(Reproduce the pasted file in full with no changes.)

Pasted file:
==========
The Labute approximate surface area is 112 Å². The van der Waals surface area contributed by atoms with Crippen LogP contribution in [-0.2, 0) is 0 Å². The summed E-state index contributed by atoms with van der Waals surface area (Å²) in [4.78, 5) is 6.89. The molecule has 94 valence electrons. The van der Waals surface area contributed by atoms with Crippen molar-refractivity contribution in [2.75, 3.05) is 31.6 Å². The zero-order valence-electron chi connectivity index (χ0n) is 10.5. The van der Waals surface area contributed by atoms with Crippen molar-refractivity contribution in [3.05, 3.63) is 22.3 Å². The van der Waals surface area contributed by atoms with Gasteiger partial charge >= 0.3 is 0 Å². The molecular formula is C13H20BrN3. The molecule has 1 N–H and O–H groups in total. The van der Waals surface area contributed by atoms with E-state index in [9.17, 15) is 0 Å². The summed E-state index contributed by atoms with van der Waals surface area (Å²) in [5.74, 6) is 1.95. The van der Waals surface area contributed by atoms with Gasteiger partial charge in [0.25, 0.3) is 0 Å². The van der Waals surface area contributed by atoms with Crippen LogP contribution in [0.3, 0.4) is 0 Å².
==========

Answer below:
The Labute approximate surface area is 112 Å². The van der Waals surface area contributed by atoms with Crippen LogP contribution in [-0.2, 0) is 0 Å². The summed E-state index contributed by atoms with van der Waals surface area (Å²) in [4.78, 5) is 6.89. The molecule has 94 valence electrons. The van der Waals surface area contributed by atoms with Crippen molar-refractivity contribution in [2.75, 3.05) is 31.6 Å². The zero-order valence-electron chi connectivity index (χ0n) is 10.5. The van der Waals surface area contributed by atoms with Crippen molar-refractivity contribution in [3.05, 3.63) is 22.3 Å². The van der Waals surface area contributed by atoms with Gasteiger partial charge >= 0.3 is 0 Å². The molecular formula is C13H20BrN3. The molecule has 1 N–H and O–H groups in total. The van der Waals surface area contributed by atoms with E-state index in [9.17, 15) is 0 Å². The summed E-state index contributed by atoms with van der Waals surface area (Å²) in [5.74, 6) is 1.95. The van der Waals surface area contributed by atoms with Gasteiger partial charge in [0.25, 0.3) is 0 Å². The van der Waals surface area contributed by atoms with Crippen LogP contribution in [0.3, 0.4) is 0 Å².